Hard Water: What is it and How to Reduce It

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According to the WQA (Water Quality Association), the most common problem reported by consumers throughout the US is hard water. According to a U.S. Geological Survey, hard water is present in more than 85% of the country. Yikes!

What causes hard water

More than 60% of the earth’s water is groundwater. As it travels through soil and rock, it picks up minerals (including magnesium and calcium) along the way. These two contaminants (calcium and magnesium) produce hardness in water. Generally, hardness is measured in grains per gallon (gpg).  For example, if a water test indicates a range of 1.0 to 3.5 gpg, the water is considered slightly hard. If the measurement is greater than 10.5 gpg, the water is rated as being very hard.

How to know if you have hard water

  1. Clogged pipes and appliances is a common sign of hard water. Hard water mineral deposits can build up in pipes or plumbing equipment, coffee makers, and more. You may notice a reduced water flow.
  2. You may notice a film on their shower tiles or bathtubs, or even on yourself. The film that is left often results in additional scrubbing and scouring of the affected fixtures, and can cause hair to be dull and limp, and dry the skin. Also, your water heating costs could increase as a result of hard water. Hard water mineral deposits can form an insulating barrier between the heating element and the water to be heated.
  3. The calcium and magnesium in hard water negatively act on many detergents and soaps causing a reduction in their cleaning capabilities. The soapy residue they form can be abrasive and reduce the life of clothing.

How to solve your hard water problem

To solve the problem of hard water in your home, filtration will be the most effective approach. By investing in a water softening system, it will “swap out” the excessive magnesium and calcium (as well as other hard water minerals present) for sodium ions. These ions will decrease the negative effects of hard water in your home.

Three main parts make up water softeners:

  1. Resin bed: Made up of small bead-like materials. The beads will attract and hold positively charged ions(such as sodium), but will exchange them whenever it encounters another positively charged ion such as magnesium and calcium.
  2. Resin tank: Contains the resin bed
  3. Brine tank: Holds the dissolved salt solution that is necessary to “regenerate” the resin (i.e to reverse the ion exchange operation). The salt will force the magnesium and calcium ions to be released, where they are then discharged as waste during the backwashing cycle. The beads will then be ready to once again attract hardness ions from the water.

Conclusion

Chances are you’ll come face to face with hard water and some point in time, but with the right tools, you can reduce the chances of it being a consistent nuisance in your home.

What Happens if I Don’t Change My Air Filter?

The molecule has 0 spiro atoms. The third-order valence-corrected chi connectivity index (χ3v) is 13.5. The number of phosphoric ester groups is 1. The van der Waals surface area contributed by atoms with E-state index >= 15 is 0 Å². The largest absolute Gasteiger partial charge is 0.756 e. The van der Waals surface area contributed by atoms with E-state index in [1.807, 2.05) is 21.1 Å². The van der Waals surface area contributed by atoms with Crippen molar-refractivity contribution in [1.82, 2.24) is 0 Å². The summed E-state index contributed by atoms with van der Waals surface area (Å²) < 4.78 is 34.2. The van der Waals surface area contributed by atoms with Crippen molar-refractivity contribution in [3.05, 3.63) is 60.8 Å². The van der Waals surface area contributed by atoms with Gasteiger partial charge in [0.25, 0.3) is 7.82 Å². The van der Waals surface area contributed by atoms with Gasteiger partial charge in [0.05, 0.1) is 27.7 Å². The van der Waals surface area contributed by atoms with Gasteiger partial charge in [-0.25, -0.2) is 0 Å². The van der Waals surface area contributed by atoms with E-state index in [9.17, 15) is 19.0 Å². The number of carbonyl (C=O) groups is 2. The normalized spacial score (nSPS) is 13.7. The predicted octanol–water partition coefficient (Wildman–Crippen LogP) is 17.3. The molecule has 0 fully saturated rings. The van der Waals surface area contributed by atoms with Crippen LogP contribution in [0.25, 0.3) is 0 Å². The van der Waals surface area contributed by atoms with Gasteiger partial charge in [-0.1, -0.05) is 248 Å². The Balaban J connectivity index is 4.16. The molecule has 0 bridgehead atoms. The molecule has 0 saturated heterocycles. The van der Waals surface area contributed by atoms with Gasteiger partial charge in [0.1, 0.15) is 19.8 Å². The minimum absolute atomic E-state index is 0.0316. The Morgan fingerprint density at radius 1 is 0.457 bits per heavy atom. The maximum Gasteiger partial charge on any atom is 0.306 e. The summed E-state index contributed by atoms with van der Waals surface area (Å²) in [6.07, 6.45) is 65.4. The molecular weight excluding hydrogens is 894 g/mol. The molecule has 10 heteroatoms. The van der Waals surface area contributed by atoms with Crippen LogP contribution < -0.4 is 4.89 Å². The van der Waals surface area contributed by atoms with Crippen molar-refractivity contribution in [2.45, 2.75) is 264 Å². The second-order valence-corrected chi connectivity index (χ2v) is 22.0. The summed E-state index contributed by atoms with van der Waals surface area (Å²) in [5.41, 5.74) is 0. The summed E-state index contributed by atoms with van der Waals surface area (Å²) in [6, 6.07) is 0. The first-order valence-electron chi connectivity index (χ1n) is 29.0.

goodbadfiltersIf you are like most homeowners, you know that you are supposed to change your air filters about every 3 months.  If you are like me, occasionally, that does not happen!  It’s very easy to overlook this home maintenance task when you are not face to face with the filters every day.

So what’s the big deal?  Do I REALLY need to change them that frequently?  In an effort to answer this, let’s take a look at what happens if you do not.

System Inefficiency & Failure:

When your air filter becomes dirty and clogged with debris, air cannot flow through properly.  This is the number one reason for system inefficiency and failure. The added strain on the fan motor can cause it to overheat and eventually fail to operate. In the mean time, stressing the system forces more energy consumption leading to higher electricity costs and utility bills.

Poor Air Quality:

Today’s air filters are specially designed to remove many harmful contaminates from indoor air.  Allowing your air filters to become dirty decreases contaminate catching efficiency of the filter media. Depending on the MERV rating, contaminates that are removed include:

  • Lint and Dust
  • Pollen
  • Pet Dander
  • Mold
  • Dust Mites
  • Auto Emissions
  • Smoke
  • Bacteria

Dirty House:

Dirt, dust and debris from dirty air filters cause heating and air conditioning system and air ducts to become dirty faster.  This dirt and dust in turn, will be re-circulated into your home out of the ventilation systems causing a much dustier living space.

Bad for the Environment:

Dirty air filters increase your carbon footprint because they force the system to work harder using more energy.

As you can see there are legitimate reasons why it is necessary to replace your furnace and air filters on a regular basis.  Improving indoor air quality by removing harmful contaminates, keeping your house clean longer, saving money on high utility bills and decreasing your carbon footprint are all good reasons to make sure you replace your filters.  Most require either monthly changes or every 3 months.  This will depend on the type of filter you use.  Follow the manufacturer guidelines.

You can visit FiltersFast.com to learn more about air filter MERV ratings, which will help you determine which filters to use, as well as find all standard and custom sized filters and a wide variety of brands to choose from.